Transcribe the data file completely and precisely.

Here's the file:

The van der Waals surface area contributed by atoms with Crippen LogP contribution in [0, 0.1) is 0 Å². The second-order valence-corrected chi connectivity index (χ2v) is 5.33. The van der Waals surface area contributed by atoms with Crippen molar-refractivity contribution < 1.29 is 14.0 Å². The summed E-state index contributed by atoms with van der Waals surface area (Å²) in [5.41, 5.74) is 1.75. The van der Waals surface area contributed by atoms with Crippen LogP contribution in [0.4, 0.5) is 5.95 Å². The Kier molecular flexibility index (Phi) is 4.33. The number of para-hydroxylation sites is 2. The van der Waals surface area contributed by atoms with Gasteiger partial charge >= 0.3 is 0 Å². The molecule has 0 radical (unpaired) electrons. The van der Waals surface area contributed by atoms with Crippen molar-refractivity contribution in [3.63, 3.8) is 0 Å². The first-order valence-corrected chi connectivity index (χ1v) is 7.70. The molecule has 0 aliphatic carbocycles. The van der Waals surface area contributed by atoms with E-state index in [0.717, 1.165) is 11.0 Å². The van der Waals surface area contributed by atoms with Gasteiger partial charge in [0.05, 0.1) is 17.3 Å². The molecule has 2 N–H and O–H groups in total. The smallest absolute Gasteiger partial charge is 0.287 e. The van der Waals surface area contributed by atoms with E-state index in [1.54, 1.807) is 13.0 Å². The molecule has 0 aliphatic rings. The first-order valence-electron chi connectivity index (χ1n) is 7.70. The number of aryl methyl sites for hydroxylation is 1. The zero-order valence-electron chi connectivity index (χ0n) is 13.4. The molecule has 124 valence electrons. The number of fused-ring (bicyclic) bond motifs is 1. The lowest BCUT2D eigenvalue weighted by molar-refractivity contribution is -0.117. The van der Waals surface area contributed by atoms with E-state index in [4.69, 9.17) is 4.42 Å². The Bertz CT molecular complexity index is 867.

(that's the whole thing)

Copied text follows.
The van der Waals surface area contributed by atoms with Crippen LogP contribution in [0, 0.1) is 0 Å². The second-order valence-corrected chi connectivity index (χ2v) is 5.33. The van der Waals surface area contributed by atoms with Crippen molar-refractivity contribution < 1.29 is 14.0 Å². The summed E-state index contributed by atoms with van der Waals surface area (Å²) in [5.41, 5.74) is 1.75. The van der Waals surface area contributed by atoms with Crippen LogP contribution in [0.4, 0.5) is 5.95 Å². The Kier molecular flexibility index (Phi) is 4.33. The number of para-hydroxylation sites is 2. The van der Waals surface area contributed by atoms with Gasteiger partial charge >= 0.3 is 0 Å². The molecule has 0 radical (unpaired) electrons. The van der Waals surface area contributed by atoms with Crippen molar-refractivity contribution in [3.63, 3.8) is 0 Å². The first-order valence-corrected chi connectivity index (χ1v) is 7.70. The molecule has 0 aliphatic carbocycles. The van der Waals surface area contributed by atoms with E-state index in [0.717, 1.165) is 11.0 Å². The van der Waals surface area contributed by atoms with Gasteiger partial charge in [0.05, 0.1) is 17.3 Å². The molecule has 2 N–H and O–H groups in total. The smallest absolute Gasteiger partial charge is 0.287 e. The van der Waals surface area contributed by atoms with E-state index in [1.54, 1.807) is 13.0 Å². The molecule has 0 aliphatic rings. The first-order valence-electron chi connectivity index (χ1n) is 7.70. The number of aryl methyl sites for hydroxylation is 1. The zero-order valence-electron chi connectivity index (χ0n) is 13.4. The molecule has 124 valence electrons. The number of fused-ring (bicyclic) bond motifs is 1. The lowest BCUT2D eigenvalue weighted by molar-refractivity contribution is -0.117. The van der Waals surface area contributed by atoms with E-state index in [4.69, 9.17) is 4.42 Å². The Bertz CT molecular complexity index is 867.